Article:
Then T gets a letter from the alleged property owner. This one says that the banks are likely to foreclose on the building, so we're going to need to move in the next month or two. Stress levels, already high, skyrocket. T isn't eating much, and not sleeping well either. A lovely conundrum: her libido explodes when her stress increases, while mine implodes. Gods, I need to find her a harem.
We start looking at new properties, find some things we like but only one we can afford. That one doesn't accept cats, and we're not giving up ours. No rush; we've got time and we really, really need to save as much as humanly possible to be able to afford this move. We're generally not good at that, but we don't have a choice.
This week I learn I landed one of the jobs I interviewed for. It's a lead position for a night deployment that goes through the end of the year. There's a two week unpaid break, then another deployment going through to spring. The employer has a good reputation for hiring people on if they perform well, and I've already impressed them enough that I'm starting in a position of authority. Benefits through the agency are better than what I have with my current employer, and I'll be getting a slight (very slight) raise. I hand in my notice, with a scathing review of my experience with them. My boss goes into spin mode.
We get confirmation that the lady claiming to be the owner is, in fact, the owner. We find this out not through the building manager (whom we haven't heard from in over a month), but by calling the management company directly. I also keep calling them (along with the inspector, Ray) to let them know when the hot water is out. I contact the owner and leave a message asking how she would like to handle prorating rent for the days without hot water. She calls back a little while later and talks my ear off about how the management company has been screwing her over, she hasn't seen money from them in months and how she's having to take them to court. After half an hour of this, I bring the topic back to the prorated rent. She admits she doesn't even know what our lease terms are, and whatever I can send would be GREATLY appreciated. She understands that she's putting the tenants in a bad position with this foreclosure and isn't demanding full rent. Sweet. I point out some other problems we've had with the management company, things she wasn't aware of before that can give her ammunition in court. It seems the company won't even return calls to her lawyer, which suggests they may default in court. Even if they don't, I volunteered as a witness against them.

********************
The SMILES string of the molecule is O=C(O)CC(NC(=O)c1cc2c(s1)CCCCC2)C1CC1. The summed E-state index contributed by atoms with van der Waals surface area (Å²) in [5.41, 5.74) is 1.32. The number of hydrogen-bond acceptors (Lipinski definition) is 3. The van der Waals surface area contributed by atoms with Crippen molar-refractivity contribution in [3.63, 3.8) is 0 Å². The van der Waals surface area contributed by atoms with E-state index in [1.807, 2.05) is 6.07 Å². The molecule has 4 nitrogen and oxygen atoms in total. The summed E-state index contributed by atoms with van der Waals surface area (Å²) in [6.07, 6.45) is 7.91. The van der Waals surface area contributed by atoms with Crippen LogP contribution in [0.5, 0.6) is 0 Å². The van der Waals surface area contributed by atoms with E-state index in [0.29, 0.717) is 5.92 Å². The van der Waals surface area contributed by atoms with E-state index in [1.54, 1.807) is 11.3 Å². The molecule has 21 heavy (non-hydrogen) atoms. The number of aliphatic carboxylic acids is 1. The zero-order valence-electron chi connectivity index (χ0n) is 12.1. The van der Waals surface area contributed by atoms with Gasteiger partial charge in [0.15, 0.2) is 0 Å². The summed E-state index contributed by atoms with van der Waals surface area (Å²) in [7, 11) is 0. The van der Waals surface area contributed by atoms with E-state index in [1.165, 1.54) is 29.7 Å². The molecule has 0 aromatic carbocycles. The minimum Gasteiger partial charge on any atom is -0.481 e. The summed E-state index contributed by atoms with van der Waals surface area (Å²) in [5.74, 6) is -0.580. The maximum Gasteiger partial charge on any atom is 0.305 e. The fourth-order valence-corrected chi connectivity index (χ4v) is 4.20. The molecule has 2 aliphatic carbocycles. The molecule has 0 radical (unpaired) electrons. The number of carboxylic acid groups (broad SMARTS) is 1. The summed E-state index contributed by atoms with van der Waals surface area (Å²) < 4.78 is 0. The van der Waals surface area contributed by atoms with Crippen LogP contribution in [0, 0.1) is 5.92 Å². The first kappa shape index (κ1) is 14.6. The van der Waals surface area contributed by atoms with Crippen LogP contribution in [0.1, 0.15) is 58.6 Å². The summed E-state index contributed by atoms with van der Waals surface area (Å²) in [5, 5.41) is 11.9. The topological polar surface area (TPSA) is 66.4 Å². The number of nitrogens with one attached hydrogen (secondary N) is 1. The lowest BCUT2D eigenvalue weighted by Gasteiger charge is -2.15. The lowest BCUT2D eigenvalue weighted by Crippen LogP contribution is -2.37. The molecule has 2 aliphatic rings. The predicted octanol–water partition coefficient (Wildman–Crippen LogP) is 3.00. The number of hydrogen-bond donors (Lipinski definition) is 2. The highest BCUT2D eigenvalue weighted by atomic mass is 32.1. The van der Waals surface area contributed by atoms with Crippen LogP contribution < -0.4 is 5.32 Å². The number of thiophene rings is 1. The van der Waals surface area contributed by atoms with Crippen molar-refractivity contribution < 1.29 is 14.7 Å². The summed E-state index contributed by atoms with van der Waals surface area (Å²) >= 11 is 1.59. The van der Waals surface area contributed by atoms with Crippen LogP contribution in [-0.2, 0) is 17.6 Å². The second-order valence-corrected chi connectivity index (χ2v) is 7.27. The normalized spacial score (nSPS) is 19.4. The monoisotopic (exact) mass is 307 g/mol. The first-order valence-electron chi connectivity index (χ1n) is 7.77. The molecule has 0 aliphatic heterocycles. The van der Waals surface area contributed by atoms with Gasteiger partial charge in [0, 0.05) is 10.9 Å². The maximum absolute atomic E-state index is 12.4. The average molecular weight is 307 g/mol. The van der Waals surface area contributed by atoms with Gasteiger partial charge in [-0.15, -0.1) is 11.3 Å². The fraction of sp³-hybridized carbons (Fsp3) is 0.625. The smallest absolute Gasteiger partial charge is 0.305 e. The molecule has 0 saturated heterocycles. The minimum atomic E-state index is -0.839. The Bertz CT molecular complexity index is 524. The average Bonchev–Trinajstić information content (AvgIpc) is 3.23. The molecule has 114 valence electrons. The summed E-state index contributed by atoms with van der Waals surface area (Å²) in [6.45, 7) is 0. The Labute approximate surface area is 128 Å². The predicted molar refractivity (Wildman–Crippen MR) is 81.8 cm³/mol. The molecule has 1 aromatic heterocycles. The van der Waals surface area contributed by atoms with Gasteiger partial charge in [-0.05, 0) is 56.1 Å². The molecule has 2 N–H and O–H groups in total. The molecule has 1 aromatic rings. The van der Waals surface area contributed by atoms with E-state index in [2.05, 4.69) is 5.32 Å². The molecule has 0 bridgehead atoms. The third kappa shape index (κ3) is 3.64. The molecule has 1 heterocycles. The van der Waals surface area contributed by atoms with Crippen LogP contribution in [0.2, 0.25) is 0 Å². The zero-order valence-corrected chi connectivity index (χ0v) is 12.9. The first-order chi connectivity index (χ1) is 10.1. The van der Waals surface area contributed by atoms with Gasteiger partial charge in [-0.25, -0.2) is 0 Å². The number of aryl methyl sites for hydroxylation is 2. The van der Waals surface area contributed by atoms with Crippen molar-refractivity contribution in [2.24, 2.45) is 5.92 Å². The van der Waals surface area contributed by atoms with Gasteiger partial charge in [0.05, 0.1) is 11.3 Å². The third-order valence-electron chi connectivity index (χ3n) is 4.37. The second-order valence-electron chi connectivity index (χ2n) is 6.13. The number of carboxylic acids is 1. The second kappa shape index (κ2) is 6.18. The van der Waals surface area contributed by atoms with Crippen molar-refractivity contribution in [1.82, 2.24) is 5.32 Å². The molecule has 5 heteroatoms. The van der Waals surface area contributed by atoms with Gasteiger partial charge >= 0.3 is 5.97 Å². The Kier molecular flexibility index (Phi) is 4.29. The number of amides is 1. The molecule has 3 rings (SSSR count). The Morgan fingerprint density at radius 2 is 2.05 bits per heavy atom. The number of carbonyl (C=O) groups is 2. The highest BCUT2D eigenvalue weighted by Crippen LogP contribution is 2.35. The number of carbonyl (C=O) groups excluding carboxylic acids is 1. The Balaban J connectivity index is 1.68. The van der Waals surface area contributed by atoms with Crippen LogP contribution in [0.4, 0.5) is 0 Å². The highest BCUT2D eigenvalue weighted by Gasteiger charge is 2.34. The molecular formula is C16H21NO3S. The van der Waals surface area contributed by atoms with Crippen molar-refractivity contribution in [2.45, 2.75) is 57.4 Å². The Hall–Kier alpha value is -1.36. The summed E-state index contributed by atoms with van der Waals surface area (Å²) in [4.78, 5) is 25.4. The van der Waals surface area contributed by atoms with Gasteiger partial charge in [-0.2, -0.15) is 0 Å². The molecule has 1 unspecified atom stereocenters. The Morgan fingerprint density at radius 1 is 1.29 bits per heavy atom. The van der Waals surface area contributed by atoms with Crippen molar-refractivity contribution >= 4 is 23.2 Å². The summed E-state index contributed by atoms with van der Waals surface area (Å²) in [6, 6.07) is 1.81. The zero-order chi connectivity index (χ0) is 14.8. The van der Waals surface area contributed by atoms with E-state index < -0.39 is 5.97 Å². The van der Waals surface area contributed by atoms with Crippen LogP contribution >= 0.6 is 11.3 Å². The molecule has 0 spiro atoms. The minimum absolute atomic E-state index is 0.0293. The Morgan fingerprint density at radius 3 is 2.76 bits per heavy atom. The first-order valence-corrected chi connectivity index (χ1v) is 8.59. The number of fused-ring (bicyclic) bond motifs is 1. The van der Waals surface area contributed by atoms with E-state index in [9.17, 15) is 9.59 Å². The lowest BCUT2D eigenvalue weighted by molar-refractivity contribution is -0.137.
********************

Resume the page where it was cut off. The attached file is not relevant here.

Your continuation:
So, up and down. New job, but it's contract and night work. T hates it when I'm not there at night. We have SOME hot water, but we have to move and can't really afford it. We won't need to pay full rent out of respect for that fact. And I have to deal with another week and half of extreme stress as I try to put my affairs in order at my old employer.
Oh, did I mention that it'll cost more to fix my old laptop than to replace it? It's no wonder people get addicted to the lottery: it's impossible to achieve financial security any longer. I'm betting the reason we're having this subprime lending mess is because the prime lending market was shrinking too fast.